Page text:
Making the Most of a Second Chance
After hitting bottom, Agustin Torres turned his life around with help from Tri-C
Agustin Torres traveled a long road to discover what really matters in life — and the journey started on a bicycle.
The native of Veracruz, Mexico, will graduate from Cuyahoga Community College in May with an Associate of Arts degree. A Mandel Scholar, he will continue his education at Case Western Reserve University next fall.
It’s a long way from the future Torres envisioned when he moved to the U.S. more than 20 years ago.
In 1996, he was a bartender at the Hard Rock Café in Cancun when the company transferred him to what was then one of its newest locations at Tower City Center in Cleveland. It seemed like a stroke of luck. He planned to take full advantage of the opportunity.
“I came to Cleveland, I worked to save money, and I was going to start my own bar and restaurant,” Torres said. “I had a vision of what success looked like — defined by material wealth — and that’s what I wanted when I first came here.”
He found co-owners willing to help finance his ambitions and by 2008 was operating a pair of restaurants in Lake County. It was the quintessential immigrant success story: come to America with little more than a dream and build a business from the bottom up.
But there was trouble behind the scenes. “My partners got in trouble for hiding people who were in the country illegally, and I got in trouble along with them,” Torres said. “Long story short, I ended up in jail for a day, and I lost just about everything — including my car.”
He had a bicycle, though, so that’s how Torres started his long journey back.
“My probation officer told me that Cuyahoga Community College had a GED program,” he said. “I never graduated from high school in Mexico, and I decided then that education would be the key to turning my life around.”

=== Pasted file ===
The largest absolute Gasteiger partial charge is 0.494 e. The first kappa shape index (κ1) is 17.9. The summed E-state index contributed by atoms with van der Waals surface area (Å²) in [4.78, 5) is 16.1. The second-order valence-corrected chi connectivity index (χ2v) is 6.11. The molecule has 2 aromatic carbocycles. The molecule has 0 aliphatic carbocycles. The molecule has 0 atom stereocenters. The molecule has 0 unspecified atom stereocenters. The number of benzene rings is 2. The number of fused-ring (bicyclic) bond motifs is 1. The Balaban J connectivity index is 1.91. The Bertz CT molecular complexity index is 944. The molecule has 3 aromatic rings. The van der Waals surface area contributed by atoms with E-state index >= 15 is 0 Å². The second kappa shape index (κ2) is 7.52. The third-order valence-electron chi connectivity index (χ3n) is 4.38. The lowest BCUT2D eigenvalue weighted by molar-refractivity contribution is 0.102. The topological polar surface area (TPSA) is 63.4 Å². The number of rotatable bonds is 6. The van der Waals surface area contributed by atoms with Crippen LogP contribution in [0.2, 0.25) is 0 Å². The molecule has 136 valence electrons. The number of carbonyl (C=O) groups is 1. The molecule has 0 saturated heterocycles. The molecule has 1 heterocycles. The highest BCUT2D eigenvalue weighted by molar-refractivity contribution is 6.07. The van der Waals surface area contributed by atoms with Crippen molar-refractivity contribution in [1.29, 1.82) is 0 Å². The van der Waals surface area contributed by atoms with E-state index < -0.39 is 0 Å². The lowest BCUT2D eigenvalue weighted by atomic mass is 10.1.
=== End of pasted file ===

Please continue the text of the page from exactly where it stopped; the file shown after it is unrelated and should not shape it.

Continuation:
Torres spent much of 2010 and 2011 pedaling though the streets of Lakewood to get to his GED classes, where Tri-C training specialist Elliott Huff became his mentor.
“Elliott is a big reason why I am where I am now,” Torres said. “He taught my GED classes and encouraged me to keep furthering my education.”
Upon completion of his GED, Torres was released from his probation. He enrolled at Tri-C as a full-time student and quickly discovered a new passion in life: helping others who need a second chance.
“Tri-C opened up a new world for me,” he said. “The professors and staff have taught me to see the world in a different way — to understand that success in life isn’t about money or material things, it’s about the impact you can have on others. I’ve grown as a person in ways I never imagined.”
Cuyahoga Community College will celebrate the academic achievements of more than 3,000 graduates on May 17 at Spring Commencement. Check our News and Events page throughout the month as we highlight members of the Class of 2018.
May 03, 2018
Erik Cassano, 216-987-3577 email@example.com